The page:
The question is do we have initial results, no, and you can expect that as this is an unfolding story, that will take some time. One of the complications is that most people do not have electronic health records, and so ascertaining vaccine status particularly from childhood vaccines, is something that we do not have rapid tools to accomplish right now. Until we have electronic health records, we are going to have to do this the old-fashioned way, by mom's recall sometimes, and by searching through hard copies of medical records which are difficult to get one's hands on. So expect this to take a bit of time, but right now we are not seeing anything surprising in this pattern of transmission that would suggest that there is a vaccine problem, per se, it is a problem of complete coverage of the vaccine and the fact that even when the vaccine is optimal, it is never 100-percent protective.
I will take a telephone question, please.
Thank you, Doctor. Nicole Aksamit with Omaha World Herald, your line is now open.
Dr. Gerberding, in Iowa we know the largest age group affected is roughly between the ages of 18 and 22. From the data that Iowa has presented, it indicates that that is whether or not those people attend college and whether or not they were indeed vaccinated once or twice. We have not seen that particular age population being a spike in the cases so far in Nebraska, and I guess I have not seen age breakdowns in the other states that have cases.
Could you address whether that has been uniform across the board, that there is a spike in college-age people? And if not, what is the running theory on why that age group in Iowa?
The main reason that college-age people were particularly involved I think early in Iowa is that they are very crowded together and somewhere along the line there was a college campus where someone came down with mumps and it began to spread in the social context of that campus. But you have to think of this as a network, and so when someone leaves the original source of an outbreak and goes to a new community where there are susceptible people, whoever those people are or however old they are, they will be the next to come in contact with the mumps virus. So this is the kind of work that the state health officials are engaged in right now, tracking down the who, what, when, where, why, and how of the outbreak, and we can expect there will be lots of variations on a theme as this work gets conducted.
I will take another phone question.
Thank you. Anita Manning from USA Today, your line is now open.
Thank you very much. Dr.Gerberding, I am sorry, but I could not hear the first question that you were asked from the room, and I think it had to do with a waning immunity question. If you do not mind, we have seen waning immunity with other vaccines like the pertussis vaccine, and I was just wondering if there is any kind of blood testing or serologic testing going on in the communities there to see if there is a waning immunity.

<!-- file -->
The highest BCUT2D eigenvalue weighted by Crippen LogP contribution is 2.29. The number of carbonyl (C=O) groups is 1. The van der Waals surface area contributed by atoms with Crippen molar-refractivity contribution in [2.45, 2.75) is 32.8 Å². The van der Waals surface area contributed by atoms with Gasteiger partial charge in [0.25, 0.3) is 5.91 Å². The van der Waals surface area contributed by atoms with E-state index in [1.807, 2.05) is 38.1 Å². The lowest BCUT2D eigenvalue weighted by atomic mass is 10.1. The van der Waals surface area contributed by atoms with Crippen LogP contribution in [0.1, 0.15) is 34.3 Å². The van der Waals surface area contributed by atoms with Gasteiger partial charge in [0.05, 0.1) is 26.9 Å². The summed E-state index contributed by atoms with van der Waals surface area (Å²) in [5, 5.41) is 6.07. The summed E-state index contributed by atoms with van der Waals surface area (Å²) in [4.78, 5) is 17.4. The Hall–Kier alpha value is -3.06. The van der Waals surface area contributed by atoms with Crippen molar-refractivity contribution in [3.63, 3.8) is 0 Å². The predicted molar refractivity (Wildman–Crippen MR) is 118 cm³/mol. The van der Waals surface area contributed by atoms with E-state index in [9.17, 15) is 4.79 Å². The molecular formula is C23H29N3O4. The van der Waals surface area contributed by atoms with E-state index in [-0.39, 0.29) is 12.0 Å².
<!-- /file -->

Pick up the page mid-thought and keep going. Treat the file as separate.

Then a second question that I have is, is there any evidence that this is spreading by people who are asymptomatic? Is there asymptomatic spreading? Thank you.
In terms of waning immunity, we have no evidence from any of the information we have so far or from historical experience that waning immunity plays any part. People who receive two doses of mumps vaccine just sometimes simply do not respond to it. Their immunologic system just does not regard that as a source of stimulation to their immune system. If waning immunity were a primary problem, we would expect much older people to be affected, at least those who did not have mumps when they were children. So we are looking into this as one of several possibilities, but I think right now what we know about this vaccine's efficacy, what we know about the undervaccinated people in this age cohort, and what we know about the sociology of life in some of these community settings, we have ample explanation for why the virus is spreading the way it is.
It is possible for asymptomatic people to transmit mumps virus. People are sometimes asymptomatic for a significant period of time, and about 20 percent of the time, the cases are mild or asymptomatic, so the disease can be transmitted in the context of a person who does not recognize that they have mumps, all the more reason, again, for people who have not received both doses to get their vaccines.
Also, people who are going to have symptomatic mumps are sometimes able to transmit the virus for 2 or 3 days before they actually have it. So there are several reasons why it is sometimes difficult to completely immediately contain the problem because of the asymptomatic nature of the spread.